President Trump is expected to boost the nation's sagging nuclear industry today at the pinnacle of his weeklong promotion of American energy "dominance," according to multiple sources.
Trump could announce a review of nuclear energy's role in national electricity generation and possible strategies to support it, like establishing a nuclear "czar" in the White House, sources said. Trump is scheduled to speak at the Energy Department at 3:25 p.m.
Other sources said he may debut plans to streamline the review process for exporting nuclear reactor designs. Industry has long complained that it takes too long.
Additionally, Trump is likely to announce U.S. exports of coal or liquefied natural gas to Ukraine, according to a report by Bloomberg and an E&E News source.
Nuclear and coal are facing competition from the surge of cheap natural gas and expanding renewable power in domestic markets. While Trump's announcements would not help those fuels gain market share in the United States, it could give the industries hope for building international demand.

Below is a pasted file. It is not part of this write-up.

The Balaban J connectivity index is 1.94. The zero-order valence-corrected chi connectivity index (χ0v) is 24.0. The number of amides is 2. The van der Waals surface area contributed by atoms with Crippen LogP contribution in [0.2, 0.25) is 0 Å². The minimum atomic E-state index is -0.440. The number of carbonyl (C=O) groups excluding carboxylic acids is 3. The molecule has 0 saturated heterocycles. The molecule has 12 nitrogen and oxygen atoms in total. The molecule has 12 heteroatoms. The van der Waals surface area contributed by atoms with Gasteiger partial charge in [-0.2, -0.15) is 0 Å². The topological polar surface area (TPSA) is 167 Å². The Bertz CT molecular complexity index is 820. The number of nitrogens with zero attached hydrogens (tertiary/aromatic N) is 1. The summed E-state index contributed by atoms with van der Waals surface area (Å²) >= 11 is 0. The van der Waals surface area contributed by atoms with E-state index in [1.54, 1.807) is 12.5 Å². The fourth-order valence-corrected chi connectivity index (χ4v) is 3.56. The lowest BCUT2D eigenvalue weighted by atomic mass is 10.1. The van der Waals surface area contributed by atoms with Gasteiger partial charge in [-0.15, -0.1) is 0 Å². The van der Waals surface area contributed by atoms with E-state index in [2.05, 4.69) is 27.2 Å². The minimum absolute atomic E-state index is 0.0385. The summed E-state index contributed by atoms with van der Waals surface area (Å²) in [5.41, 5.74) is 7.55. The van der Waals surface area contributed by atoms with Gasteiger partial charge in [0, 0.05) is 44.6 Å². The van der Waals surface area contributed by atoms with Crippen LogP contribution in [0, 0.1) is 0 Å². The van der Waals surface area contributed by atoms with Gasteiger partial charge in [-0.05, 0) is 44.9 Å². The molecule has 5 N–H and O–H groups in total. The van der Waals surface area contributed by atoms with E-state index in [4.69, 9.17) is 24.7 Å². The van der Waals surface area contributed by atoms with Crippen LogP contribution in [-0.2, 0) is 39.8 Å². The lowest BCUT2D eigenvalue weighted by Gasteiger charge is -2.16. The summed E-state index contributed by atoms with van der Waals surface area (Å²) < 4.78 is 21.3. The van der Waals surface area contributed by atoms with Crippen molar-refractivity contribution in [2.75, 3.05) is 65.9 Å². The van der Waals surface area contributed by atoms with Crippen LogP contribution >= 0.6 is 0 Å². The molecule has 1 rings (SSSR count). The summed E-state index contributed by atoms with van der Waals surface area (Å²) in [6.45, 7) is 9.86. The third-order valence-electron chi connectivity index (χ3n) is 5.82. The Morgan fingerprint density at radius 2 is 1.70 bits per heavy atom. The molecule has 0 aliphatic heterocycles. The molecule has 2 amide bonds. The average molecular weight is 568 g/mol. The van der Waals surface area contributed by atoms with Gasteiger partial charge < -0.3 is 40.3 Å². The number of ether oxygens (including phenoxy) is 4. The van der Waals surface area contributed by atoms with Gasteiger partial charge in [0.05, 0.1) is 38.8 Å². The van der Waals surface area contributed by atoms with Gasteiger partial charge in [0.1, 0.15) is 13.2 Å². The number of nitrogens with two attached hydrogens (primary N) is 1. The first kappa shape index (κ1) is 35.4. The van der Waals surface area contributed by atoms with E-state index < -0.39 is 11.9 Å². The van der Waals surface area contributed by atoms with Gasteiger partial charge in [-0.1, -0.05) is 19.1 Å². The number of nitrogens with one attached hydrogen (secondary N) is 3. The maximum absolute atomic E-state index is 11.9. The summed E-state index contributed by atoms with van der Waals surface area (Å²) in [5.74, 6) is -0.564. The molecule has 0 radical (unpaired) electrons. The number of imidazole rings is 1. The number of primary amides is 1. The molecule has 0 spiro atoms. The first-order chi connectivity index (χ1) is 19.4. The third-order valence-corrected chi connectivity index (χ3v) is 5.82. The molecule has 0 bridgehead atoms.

The efforts would also reinforce the administration's message of establishing the United States as a global energy leader in the pursuit of helping other countries build zero-carbon nuclear fleets and thwarting attempts by Russia to exert power through energy exports.
The nuclear industry contends that long-standing export policies in the United States are hampering the sale of reactor technologies and the expansion of services related to engineering and operational expertise. They could be worth billions of dollars in the international market, industry says.
For years, the industry has called for revamping policies that were last revised in the 1980s. The industry says those policies put the U.S. nuclear industry at a disadvantage to countries like Russia and China (E&E News PM, Oct. 1, 2012).
The president's remarks today will focus broadly on the administration's strategic vision of energy "dominance," according to a source close to the issue.
"We've lived in this age of energy scarcity for 40-plus years," the source said. "Now, that's a big shift."
Representatives from the nuclear and coal industries said they aren't familiar with the potential proposals. But they wouldn't be surprised if they're announced.
Before Trump speaks, two panels will cover energy issues over the period of an hour.
The first features labor and industry representatives, including Joe Craft, CEO of Alliance Resource Partners; Karen Harbert, CEO of the Chamber of Commerce's Institute for 21st Century Energy; Ryan Lance, CEO of ConocoPhillips; and Sean McGarvey, president of North America's Building Trades Unions.
The second panel includes Interior Secretary Ryan Zinke, Energy Secretary Rick Perry, U.S. EPA Administrator Scott Pruitt and National Economic Council Director Gary Cohn.
Dan Yergin, vice chairman of IHS Markit, will moderate both discussions.